Warm water, hungry fish
  |  First Published: December 2012

This would have to be one of my favourite times. The silly season is coming to an end, the water has warmed up and the summer species are on the chew.

Fishing around the holiday period can be a bit frustrating for locals, especially in places like the Tweed that generally don’t see anywhere near as much pressure as further up the coast around Southport.

I don’t do much fishing over peak holiday period but wait until things have quietened down before seriously tackling the river again. Don’t get me wrong, there are always fish to be caught, but I tend to enjoy the more relaxing period after the school holidays. I spend most of the holidays working on the charter boat, anyway.

Places like Palm Beach and Mermaid reefs cop an absolute hammering around Christmas and on a good day you will see around 100 boats on Palmy Reef. Tempers can flare and some unpleasantries can be exchanged on the water.

As we move into January many of these folks return to work and it gets a bit more manageable on the water.

Spotted and Spanish mackerel should be around in reasonable numbers and the season generally depends on how much bait is pushed into these reefs and how long it stays there. The more bait, and the longer it stays, the better the spotty mackerel season will be.

Kingscliff also holds good spotties at times and these can also be a better class of fish than those we see around Palm Beach and Mermaid.

Floating pillies rigged on gauge wire around 40lb and small single hooks are the go for the spotties, or you can go for a bit of high speed spinning.

While anchored up, try to have a couple of live baits out on balloons; cobia, Spanish mackerel and oversized spotties won’t often swim past a good size slimy mackerel or yakka.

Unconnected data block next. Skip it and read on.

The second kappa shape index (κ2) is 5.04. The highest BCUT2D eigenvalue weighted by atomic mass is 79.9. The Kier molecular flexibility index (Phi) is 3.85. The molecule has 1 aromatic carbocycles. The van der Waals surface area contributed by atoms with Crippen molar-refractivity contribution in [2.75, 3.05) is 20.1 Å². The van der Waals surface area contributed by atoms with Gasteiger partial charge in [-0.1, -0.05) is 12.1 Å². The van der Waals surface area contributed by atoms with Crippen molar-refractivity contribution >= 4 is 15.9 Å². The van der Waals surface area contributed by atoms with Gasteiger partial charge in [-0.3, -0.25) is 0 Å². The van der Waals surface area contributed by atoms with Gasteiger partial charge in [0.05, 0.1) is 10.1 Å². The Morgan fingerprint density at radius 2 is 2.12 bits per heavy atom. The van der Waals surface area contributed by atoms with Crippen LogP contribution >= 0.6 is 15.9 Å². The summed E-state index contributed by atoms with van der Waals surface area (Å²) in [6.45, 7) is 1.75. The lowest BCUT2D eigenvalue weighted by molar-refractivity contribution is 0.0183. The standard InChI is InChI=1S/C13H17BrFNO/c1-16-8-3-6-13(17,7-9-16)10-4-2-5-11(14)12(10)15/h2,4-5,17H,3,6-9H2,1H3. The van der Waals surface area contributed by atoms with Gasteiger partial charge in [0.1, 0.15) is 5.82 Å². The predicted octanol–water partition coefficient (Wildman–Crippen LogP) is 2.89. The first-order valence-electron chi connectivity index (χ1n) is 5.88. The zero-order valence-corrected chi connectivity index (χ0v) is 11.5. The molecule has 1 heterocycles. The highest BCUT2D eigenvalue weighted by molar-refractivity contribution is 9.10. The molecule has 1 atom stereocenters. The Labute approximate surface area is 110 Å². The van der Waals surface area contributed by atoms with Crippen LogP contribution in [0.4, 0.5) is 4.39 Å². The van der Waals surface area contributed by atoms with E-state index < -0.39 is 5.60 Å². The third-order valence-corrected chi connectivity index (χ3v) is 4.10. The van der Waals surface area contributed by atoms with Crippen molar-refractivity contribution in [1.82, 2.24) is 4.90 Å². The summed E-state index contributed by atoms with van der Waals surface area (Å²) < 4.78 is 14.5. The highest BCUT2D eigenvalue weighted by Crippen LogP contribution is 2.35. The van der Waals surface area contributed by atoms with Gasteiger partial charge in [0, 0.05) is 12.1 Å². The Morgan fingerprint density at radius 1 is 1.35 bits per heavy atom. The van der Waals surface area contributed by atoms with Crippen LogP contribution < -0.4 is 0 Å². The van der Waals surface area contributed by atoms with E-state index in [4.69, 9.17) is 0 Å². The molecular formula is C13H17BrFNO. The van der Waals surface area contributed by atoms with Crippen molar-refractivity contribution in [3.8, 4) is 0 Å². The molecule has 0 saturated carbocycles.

The inshore reefs have been producing black marlin and although the action has been a bit sporadic, they have been keeping many of us entertained.

They can be frustrating fish to keep on the hook due to their acrobatic nature but each time you lose one makes you want to keep coming back to have another crack.

As I mentioned last month, try to rig your lures with light-gauge single hooks like Pakula Katanas and Gamakatsu SL12s; these should improve your hook-up-to-landing rate significantly.

The bottom fishing on the wider grounds definitely becomes increasingly difficult this month, with the current usually ripping at its strongest.

The windows to fish out on the wider grounds become extremely small but hopefully the action on the troll will make up for it with species like yellowfin tuna, mackerel tuna, Spanish and spotted mackerel, wahoo and black marlin being viable targets.


The Tweed River should be on fire with good-sized trevally, the odd mangrove jack, bream, flathead and whiting in good numbers.

The average size of the bream can be a bit smaller over the Summer but the sheer numbers of these smaller fish can keep you happy and the rods bending.

I love taking my two little boys out at this time of year for a fish to keep them away from the TV and computer games. We pump a few yabbies and then hit the flats for a few whiting and bream.

Then eventually they (hopefully!) tire themselves out and fall asleep on the floor of the boat, giving me a quick chance to try to knock over a jack or a few good flatties.

One technique that is becoming a standout on the jacks is casting and retrieving large paddletail soft plastics. Castaic 5” paddletails or Z-Man 6” Swimmerz seem to be the leading brands.

The technique revolves around rigging the plastic on a 1/2oz jig head with a 5/0 or 6/0 heavy-duty hook. You then pick your structure and try to cast the plastic a bit beyond it, allow it to sink for a couple of seconds and then, using a constant retrieve, wind the plastic past the structure and all the way back to the boat.

Be vigilant all the way back because the jacks often follow the lure and smash it just as you want to lift it out to make the next cast.

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